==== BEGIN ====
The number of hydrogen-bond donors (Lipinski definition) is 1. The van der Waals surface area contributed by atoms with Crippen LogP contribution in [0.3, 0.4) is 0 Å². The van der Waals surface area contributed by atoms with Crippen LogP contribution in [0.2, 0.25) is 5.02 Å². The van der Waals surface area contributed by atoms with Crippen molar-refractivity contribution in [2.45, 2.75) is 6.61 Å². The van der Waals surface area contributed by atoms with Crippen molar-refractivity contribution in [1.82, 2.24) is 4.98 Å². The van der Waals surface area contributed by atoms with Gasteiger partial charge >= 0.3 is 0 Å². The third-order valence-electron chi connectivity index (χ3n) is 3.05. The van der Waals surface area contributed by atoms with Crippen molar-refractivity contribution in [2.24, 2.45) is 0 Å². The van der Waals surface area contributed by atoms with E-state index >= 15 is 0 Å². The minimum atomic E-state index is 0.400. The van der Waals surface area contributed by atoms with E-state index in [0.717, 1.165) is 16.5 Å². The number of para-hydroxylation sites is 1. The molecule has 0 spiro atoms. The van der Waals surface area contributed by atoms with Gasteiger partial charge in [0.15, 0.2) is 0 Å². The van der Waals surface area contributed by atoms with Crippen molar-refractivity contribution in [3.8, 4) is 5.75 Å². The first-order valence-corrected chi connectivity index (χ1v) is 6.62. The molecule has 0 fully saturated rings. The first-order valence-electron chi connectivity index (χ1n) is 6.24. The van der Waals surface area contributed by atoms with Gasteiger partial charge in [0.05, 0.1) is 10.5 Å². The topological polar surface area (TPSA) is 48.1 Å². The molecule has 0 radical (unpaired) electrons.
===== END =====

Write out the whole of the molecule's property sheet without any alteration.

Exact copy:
The number of hydrogen-bond donors (Lipinski definition) is 1. The van der Waals surface area contributed by atoms with Crippen LogP contribution in [0.3, 0.4) is 0 Å². The van der Waals surface area contributed by atoms with Crippen LogP contribution in [0.2, 0.25) is 5.02 Å². The van der Waals surface area contributed by atoms with Crippen molar-refractivity contribution in [2.45, 2.75) is 6.61 Å². The van der Waals surface area contributed by atoms with Crippen molar-refractivity contribution in [1.82, 2.24) is 4.98 Å². The van der Waals surface area contributed by atoms with Gasteiger partial charge >= 0.3 is 0 Å². The third-order valence-electron chi connectivity index (χ3n) is 3.05. The van der Waals surface area contributed by atoms with Crippen molar-refractivity contribution in [2.24, 2.45) is 0 Å². The van der Waals surface area contributed by atoms with E-state index >= 15 is 0 Å². The minimum atomic E-state index is 0.400. The van der Waals surface area contributed by atoms with E-state index in [0.717, 1.165) is 16.5 Å². The number of para-hydroxylation sites is 1. The molecule has 0 spiro atoms. The van der Waals surface area contributed by atoms with Gasteiger partial charge in [0.15, 0.2) is 0 Å². The van der Waals surface area contributed by atoms with Crippen molar-refractivity contribution in [3.8, 4) is 5.75 Å². The first-order valence-corrected chi connectivity index (χ1v) is 6.62. The molecule has 0 fully saturated rings. The first-order valence-electron chi connectivity index (χ1n) is 6.24. The van der Waals surface area contributed by atoms with Gasteiger partial charge in [0.05, 0.1) is 10.5 Å². The topological polar surface area (TPSA) is 48.1 Å². The molecule has 0 radical (unpaired) electrons.